Water Oil Wine (2012) depicts an adult baptism in which two men lower a woman into a trough of water. In the Evangelical church, the baptism represents the “death” of the woman’s old, sinful life and her “rebirth” as a Christian. For some viewers, this ritual represents hope, new life, and celebration; for others, it is violent and upsetting. In the final iteration of Water Oil Wine, the found baptism video is broken up into six segments. Each is projected and overlapped in a long row on a floating screen, filling the viewers horizon. The video is slowed down; the fragmented, distorted woman is lowered into the water and raised up over and over. The overlapped projections are almost painterly, and the overall effect is hypnotic. The baptism is distorted by the pixellation and saturation of the found video; the viewer never sees the whole image at once but can piece the gestures together over time, drawing from the rising and falling of the figures and the brief moments of clarity as hints of the subject matter appear and disappear – a hand, a face, an arm. This work asks the viewer to look carefully, and for a long period of time, at an image that he/she might have otherwise dismissed with a preconceived judgment.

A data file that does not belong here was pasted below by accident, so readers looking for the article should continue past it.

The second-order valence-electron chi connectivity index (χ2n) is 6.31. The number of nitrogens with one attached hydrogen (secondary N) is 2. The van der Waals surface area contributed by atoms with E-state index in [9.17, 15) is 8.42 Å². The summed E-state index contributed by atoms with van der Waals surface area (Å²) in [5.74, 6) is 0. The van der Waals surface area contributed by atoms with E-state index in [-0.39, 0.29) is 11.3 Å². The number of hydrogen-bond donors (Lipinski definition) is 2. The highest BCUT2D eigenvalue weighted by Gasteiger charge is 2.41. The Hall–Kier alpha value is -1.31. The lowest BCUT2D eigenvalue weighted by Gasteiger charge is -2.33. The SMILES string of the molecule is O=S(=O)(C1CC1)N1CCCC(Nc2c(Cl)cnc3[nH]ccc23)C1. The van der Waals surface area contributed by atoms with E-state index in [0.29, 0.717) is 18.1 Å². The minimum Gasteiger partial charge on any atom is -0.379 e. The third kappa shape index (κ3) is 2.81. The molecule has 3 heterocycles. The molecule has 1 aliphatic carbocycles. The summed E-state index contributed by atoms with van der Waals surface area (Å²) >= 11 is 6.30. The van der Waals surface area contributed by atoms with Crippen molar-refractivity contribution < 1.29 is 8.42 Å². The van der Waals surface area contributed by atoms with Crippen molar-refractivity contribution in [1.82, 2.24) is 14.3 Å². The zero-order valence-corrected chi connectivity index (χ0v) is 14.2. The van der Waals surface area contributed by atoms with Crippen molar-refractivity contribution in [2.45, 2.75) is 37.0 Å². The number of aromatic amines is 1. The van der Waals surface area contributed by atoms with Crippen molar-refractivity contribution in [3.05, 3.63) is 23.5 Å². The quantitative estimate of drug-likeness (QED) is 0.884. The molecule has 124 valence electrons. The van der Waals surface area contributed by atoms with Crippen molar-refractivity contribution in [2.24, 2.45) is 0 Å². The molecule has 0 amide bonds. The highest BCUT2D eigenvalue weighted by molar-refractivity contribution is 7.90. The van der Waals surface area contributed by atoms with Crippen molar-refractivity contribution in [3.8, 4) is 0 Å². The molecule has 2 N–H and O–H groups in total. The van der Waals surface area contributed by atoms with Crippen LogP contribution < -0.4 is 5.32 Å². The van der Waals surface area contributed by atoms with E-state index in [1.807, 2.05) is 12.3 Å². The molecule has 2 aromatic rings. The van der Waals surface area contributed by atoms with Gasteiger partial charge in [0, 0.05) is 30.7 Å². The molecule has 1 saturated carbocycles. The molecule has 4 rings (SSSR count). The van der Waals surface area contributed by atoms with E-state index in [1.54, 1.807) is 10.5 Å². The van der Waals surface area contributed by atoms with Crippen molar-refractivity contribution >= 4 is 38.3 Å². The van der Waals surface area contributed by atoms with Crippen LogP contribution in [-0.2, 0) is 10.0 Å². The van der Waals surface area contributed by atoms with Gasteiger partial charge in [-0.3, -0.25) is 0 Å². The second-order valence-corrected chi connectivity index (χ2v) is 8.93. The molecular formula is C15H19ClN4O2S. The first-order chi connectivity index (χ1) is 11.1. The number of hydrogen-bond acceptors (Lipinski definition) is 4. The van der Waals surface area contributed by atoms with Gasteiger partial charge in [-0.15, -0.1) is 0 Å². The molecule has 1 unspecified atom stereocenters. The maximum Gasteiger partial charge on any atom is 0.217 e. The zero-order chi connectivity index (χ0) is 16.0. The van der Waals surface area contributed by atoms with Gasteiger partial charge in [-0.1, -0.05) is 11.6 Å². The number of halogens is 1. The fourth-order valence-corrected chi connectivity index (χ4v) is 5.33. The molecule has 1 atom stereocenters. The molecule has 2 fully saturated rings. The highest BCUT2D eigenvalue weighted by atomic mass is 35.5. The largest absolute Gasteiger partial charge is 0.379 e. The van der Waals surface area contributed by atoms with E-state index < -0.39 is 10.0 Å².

Please click on the link below to see an example of this video.